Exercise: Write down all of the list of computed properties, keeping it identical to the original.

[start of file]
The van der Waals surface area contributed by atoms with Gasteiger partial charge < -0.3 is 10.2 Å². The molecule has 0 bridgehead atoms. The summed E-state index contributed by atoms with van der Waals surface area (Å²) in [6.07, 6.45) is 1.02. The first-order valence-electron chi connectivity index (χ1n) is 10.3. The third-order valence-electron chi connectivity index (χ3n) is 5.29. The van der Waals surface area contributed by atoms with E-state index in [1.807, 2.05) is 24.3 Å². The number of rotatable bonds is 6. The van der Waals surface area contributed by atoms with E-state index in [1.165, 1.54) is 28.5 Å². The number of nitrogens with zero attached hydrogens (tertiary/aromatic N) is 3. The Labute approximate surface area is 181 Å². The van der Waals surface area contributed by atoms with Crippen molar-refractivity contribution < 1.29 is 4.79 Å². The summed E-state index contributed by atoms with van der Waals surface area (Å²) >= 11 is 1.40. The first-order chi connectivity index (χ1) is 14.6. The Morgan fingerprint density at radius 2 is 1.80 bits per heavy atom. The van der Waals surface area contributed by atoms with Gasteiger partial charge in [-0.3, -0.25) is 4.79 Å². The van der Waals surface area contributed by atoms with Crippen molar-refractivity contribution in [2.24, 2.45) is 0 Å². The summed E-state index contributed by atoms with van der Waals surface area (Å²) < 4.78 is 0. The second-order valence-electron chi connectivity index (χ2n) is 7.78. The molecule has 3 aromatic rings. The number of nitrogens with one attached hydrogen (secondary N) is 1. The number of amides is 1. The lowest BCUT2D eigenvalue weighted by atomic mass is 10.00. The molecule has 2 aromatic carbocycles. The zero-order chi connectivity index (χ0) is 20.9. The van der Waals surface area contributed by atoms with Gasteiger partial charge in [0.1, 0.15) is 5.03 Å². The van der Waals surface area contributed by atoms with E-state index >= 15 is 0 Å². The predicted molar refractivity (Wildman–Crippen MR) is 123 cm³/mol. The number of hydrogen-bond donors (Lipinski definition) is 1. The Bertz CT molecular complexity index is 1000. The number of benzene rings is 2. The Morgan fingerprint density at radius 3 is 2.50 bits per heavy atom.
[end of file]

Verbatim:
The van der Waals surface area contributed by atoms with Gasteiger partial charge < -0.3 is 10.2 Å². The molecule has 0 bridgehead atoms. The summed E-state index contributed by atoms with van der Waals surface area (Å²) in [6.07, 6.45) is 1.02. The first-order valence-electron chi connectivity index (χ1n) is 10.3. The third-order valence-electron chi connectivity index (χ3n) is 5.29. The van der Waals surface area contributed by atoms with E-state index in [1.807, 2.05) is 24.3 Å². The number of rotatable bonds is 6. The van der Waals surface area contributed by atoms with E-state index in [1.165, 1.54) is 28.5 Å². The number of nitrogens with zero attached hydrogens (tertiary/aromatic N) is 3. The Labute approximate surface area is 181 Å². The van der Waals surface area contributed by atoms with Crippen molar-refractivity contribution < 1.29 is 4.79 Å². The summed E-state index contributed by atoms with van der Waals surface area (Å²) >= 11 is 1.40. The first-order chi connectivity index (χ1) is 14.6. The Morgan fingerprint density at radius 2 is 1.80 bits per heavy atom. The van der Waals surface area contributed by atoms with Gasteiger partial charge in [-0.3, -0.25) is 4.79 Å². The van der Waals surface area contributed by atoms with Crippen molar-refractivity contribution in [2.24, 2.45) is 0 Å². The summed E-state index contributed by atoms with van der Waals surface area (Å²) < 4.78 is 0. The second-order valence-electron chi connectivity index (χ2n) is 7.78. The molecule has 3 aromatic rings. The number of nitrogens with one attached hydrogen (secondary N) is 1. The number of amides is 1. The lowest BCUT2D eigenvalue weighted by atomic mass is 10.00. The molecule has 2 aromatic carbocycles. The zero-order chi connectivity index (χ0) is 20.9. The van der Waals surface area contributed by atoms with Gasteiger partial charge in [0.1, 0.15) is 5.03 Å². The van der Waals surface area contributed by atoms with E-state index >= 15 is 0 Å². The predicted molar refractivity (Wildman–Crippen MR) is 123 cm³/mol. The number of hydrogen-bond donors (Lipinski definition) is 1. The Bertz CT molecular complexity index is 1000. The number of benzene rings is 2. The Morgan fingerprint density at radius 3 is 2.50 bits per heavy atom.